Efforts To Help Farms In The NEK

AROUND THE NEK - Many farmers in the NEK were struggling to keep buisness afloat during the Pandemic, the Vemont Legislature knew this was a problem and needed a fast fix to help our farmers in the state of Vermont to keep product flowing. 

The Vermont Agency of Agriculture, Foods and Market was given thirty four million hundred thousand dollars in grants enacted by the CARES act to fund the agency's new Covid-19 Agriculture Assistance program. The program was approved on July 2nd of this year, the purpose of these grants is to support Vermont Farmers with their financial hardships brought on by the pandemic.

"Because these are federal Corona virus relief funds, they have to support businesses in response to economic hardship that they received for their business as a result of the pandemic. So the way that we built the applications where we looked at incurred costs or losses that each of these businesses and organizations received as a result of the pandemic, and if they could document those losses and additional costs," says Abbey Willard, the Agricultural Development Division Director.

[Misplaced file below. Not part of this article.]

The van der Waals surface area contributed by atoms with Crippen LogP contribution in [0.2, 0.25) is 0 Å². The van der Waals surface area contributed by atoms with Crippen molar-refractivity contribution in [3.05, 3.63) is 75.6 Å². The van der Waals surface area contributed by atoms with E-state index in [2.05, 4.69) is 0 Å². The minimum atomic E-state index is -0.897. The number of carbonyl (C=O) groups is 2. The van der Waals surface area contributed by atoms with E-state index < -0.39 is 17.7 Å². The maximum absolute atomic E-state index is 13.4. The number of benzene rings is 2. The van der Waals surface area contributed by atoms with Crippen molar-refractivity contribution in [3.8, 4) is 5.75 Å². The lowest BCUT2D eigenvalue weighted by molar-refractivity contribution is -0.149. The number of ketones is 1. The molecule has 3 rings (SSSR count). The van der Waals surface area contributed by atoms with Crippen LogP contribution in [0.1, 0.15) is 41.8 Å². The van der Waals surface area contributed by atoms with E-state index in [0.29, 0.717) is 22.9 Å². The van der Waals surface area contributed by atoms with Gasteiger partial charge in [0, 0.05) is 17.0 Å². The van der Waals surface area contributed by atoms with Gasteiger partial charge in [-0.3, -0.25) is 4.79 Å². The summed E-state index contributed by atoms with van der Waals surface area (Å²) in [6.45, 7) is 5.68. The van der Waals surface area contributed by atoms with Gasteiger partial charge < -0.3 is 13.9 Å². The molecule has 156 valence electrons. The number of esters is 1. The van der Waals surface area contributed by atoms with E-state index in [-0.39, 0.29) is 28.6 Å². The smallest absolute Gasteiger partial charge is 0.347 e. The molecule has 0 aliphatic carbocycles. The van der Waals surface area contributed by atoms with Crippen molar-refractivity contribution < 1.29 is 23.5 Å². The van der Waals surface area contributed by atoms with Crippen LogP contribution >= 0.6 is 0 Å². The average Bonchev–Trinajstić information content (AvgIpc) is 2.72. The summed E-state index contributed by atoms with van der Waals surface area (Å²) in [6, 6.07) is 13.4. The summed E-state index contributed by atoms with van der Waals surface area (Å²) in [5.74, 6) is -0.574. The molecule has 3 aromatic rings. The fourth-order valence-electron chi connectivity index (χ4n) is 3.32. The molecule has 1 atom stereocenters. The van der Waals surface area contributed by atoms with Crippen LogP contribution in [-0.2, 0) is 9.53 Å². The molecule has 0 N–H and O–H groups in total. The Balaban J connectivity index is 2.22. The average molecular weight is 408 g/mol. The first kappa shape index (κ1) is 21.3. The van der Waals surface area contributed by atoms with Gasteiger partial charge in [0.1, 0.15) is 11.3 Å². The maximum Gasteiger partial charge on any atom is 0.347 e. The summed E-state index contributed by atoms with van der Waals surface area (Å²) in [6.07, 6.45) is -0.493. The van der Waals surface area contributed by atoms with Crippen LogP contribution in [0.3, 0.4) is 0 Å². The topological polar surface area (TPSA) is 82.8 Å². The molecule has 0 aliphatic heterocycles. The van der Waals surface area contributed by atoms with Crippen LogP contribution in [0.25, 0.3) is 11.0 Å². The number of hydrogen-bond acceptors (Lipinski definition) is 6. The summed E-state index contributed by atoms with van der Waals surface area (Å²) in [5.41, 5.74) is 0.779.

The program offers two different dairy applications, a dairy producer, and a dairy processor along with the Agriculture and Working Lands application, as well as the Agriculture Fair application. After the program had launched their phase one set of applications, they closed the applications on October 1st. The legislature wanted to make some eligibility changes to the original applications during the break period, and changed the application deadline to November 15th.

"Those applications are still currently closed while we are reviewing the applications we received as the 10/1 deadline, with the intent of re-open the application within a few weeks. Then that application will be live until November 15th," Willard goes on to say.

Much of the appropriations concerning the funding was broken up by the Legislature. 25 million dollars was given to Dairy Assistance, 5 million dollars to Agricultural Producer and Processor Assistance, 500 thousand for Agricultural Fairs, and two million five hundred thousand to be appropriated to the Working Lands Enterprise Fund. More information on funding can be found on the Vermont Agency of Agriculture's website.